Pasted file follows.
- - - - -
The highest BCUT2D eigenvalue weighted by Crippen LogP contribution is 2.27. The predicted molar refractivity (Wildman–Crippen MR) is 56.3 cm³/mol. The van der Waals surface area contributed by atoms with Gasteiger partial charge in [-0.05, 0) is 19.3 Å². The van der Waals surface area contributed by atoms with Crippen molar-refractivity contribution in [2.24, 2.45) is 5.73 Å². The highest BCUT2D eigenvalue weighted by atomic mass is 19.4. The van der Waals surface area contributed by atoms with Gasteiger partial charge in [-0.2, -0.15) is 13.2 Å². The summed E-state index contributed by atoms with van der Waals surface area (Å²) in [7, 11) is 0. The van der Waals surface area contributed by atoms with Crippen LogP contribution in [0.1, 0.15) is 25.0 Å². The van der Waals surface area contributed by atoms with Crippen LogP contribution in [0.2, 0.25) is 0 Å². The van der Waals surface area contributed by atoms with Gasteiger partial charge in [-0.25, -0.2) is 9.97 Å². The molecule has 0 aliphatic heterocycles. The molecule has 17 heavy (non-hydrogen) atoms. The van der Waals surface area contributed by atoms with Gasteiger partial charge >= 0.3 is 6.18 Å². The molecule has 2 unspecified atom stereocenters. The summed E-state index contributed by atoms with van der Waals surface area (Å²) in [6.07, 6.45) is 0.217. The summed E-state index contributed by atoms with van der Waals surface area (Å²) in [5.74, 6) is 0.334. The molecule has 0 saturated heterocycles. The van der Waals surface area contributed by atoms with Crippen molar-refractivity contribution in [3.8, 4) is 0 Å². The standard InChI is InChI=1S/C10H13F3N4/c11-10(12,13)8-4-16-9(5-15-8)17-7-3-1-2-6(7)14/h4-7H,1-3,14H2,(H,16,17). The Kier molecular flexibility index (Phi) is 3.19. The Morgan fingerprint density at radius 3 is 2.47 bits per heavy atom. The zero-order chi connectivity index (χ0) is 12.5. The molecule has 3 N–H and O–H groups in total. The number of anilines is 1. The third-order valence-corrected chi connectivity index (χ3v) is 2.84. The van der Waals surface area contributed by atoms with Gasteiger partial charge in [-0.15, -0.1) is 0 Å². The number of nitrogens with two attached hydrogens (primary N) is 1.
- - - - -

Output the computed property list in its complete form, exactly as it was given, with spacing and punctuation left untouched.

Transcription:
The highest BCUT2D eigenvalue weighted by Crippen LogP contribution is 2.27. The predicted molar refractivity (Wildman–Crippen MR) is 56.3 cm³/mol. The van der Waals surface area contributed by atoms with Gasteiger partial charge in [-0.05, 0) is 19.3 Å². The van der Waals surface area contributed by atoms with Crippen molar-refractivity contribution in [2.24, 2.45) is 5.73 Å². The highest BCUT2D eigenvalue weighted by atomic mass is 19.4. The van der Waals surface area contributed by atoms with Gasteiger partial charge in [-0.2, -0.15) is 13.2 Å². The summed E-state index contributed by atoms with van der Waals surface area (Å²) in [7, 11) is 0. The van der Waals surface area contributed by atoms with Crippen LogP contribution in [0.1, 0.15) is 25.0 Å². The van der Waals surface area contributed by atoms with Crippen LogP contribution in [0.2, 0.25) is 0 Å². The van der Waals surface area contributed by atoms with Gasteiger partial charge in [-0.25, -0.2) is 9.97 Å². The molecule has 0 aliphatic heterocycles. The molecule has 17 heavy (non-hydrogen) atoms. The van der Waals surface area contributed by atoms with Gasteiger partial charge >= 0.3 is 6.18 Å². The molecule has 2 unspecified atom stereocenters. The summed E-state index contributed by atoms with van der Waals surface area (Å²) in [6.07, 6.45) is 0.217. The summed E-state index contributed by atoms with van der Waals surface area (Å²) in [5.74, 6) is 0.334. The molecule has 0 saturated heterocycles. The van der Waals surface area contributed by atoms with Crippen molar-refractivity contribution in [3.8, 4) is 0 Å². The standard InChI is InChI=1S/C10H13F3N4/c11-10(12,13)8-4-16-9(5-15-8)17-7-3-1-2-6(7)14/h4-7H,1-3,14H2,(H,16,17). The Kier molecular flexibility index (Phi) is 3.19. The Morgan fingerprint density at radius 3 is 2.47 bits per heavy atom. The zero-order chi connectivity index (χ0) is 12.5. The molecule has 3 N–H and O–H groups in total. The number of anilines is 1. The third-order valence-corrected chi connectivity index (χ3v) is 2.84. The van der Waals surface area contributed by atoms with Gasteiger partial charge in [-0.15, -0.1) is 0 Å². The number of nitrogens with two attached hydrogens (primary N) is 1.